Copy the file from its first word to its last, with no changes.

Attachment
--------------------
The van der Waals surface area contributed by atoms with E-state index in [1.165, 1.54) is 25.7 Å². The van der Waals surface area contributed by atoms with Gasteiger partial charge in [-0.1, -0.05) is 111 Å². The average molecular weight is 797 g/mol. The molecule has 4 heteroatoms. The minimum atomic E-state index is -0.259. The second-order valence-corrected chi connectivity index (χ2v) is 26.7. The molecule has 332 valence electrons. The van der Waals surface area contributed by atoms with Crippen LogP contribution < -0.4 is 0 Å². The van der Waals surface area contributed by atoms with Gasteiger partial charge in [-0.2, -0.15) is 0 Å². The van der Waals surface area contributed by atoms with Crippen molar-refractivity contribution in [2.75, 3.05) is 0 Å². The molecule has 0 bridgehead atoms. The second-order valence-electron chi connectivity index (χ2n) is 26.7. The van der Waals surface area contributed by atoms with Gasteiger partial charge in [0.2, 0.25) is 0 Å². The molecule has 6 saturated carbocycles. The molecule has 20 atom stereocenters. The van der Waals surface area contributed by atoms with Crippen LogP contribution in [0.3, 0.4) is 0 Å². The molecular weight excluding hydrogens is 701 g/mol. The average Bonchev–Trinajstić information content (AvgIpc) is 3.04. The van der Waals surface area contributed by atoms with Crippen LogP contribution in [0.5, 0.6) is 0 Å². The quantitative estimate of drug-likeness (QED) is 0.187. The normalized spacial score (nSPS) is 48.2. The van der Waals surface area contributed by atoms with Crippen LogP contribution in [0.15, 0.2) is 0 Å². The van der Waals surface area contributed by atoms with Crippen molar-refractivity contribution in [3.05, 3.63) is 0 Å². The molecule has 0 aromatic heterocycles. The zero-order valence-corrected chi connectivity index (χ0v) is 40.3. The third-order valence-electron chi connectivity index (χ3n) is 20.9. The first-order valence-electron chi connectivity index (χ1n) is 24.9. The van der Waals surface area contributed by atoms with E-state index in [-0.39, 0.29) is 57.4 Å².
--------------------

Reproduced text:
The van der Waals surface area contributed by atoms with E-state index in [1.165, 1.54) is 25.7 Å². The van der Waals surface area contributed by atoms with Gasteiger partial charge in [-0.1, -0.05) is 111 Å². The average molecular weight is 797 g/mol. The molecule has 4 heteroatoms. The minimum atomic E-state index is -0.259. The second-order valence-corrected chi connectivity index (χ2v) is 26.7. The molecule has 332 valence electrons. The van der Waals surface area contributed by atoms with Crippen LogP contribution < -0.4 is 0 Å². The van der Waals surface area contributed by atoms with Gasteiger partial charge in [-0.2, -0.15) is 0 Å². The van der Waals surface area contributed by atoms with Crippen molar-refractivity contribution in [2.75, 3.05) is 0 Å². The molecule has 0 bridgehead atoms. The second-order valence-electron chi connectivity index (χ2n) is 26.7. The van der Waals surface area contributed by atoms with Gasteiger partial charge in [0.2, 0.25) is 0 Å². The molecule has 6 saturated carbocycles. The molecule has 20 atom stereocenters. The van der Waals surface area contributed by atoms with Crippen LogP contribution in [0.3, 0.4) is 0 Å². The molecular weight excluding hydrogens is 701 g/mol. The average Bonchev–Trinajstić information content (AvgIpc) is 3.04. The van der Waals surface area contributed by atoms with Crippen LogP contribution in [0.5, 0.6) is 0 Å². The quantitative estimate of drug-likeness (QED) is 0.187. The normalized spacial score (nSPS) is 48.2. The van der Waals surface area contributed by atoms with Crippen LogP contribution in [0.15, 0.2) is 0 Å². The van der Waals surface area contributed by atoms with Crippen molar-refractivity contribution in [3.05, 3.63) is 0 Å². The molecule has 0 aromatic heterocycles. The zero-order valence-corrected chi connectivity index (χ0v) is 40.3. The third-order valence-electron chi connectivity index (χ3n) is 20.9. The first-order valence-electron chi connectivity index (χ1n) is 24.9. The van der Waals surface area contributed by atoms with E-state index in [-0.39, 0.29) is 57.4 Å².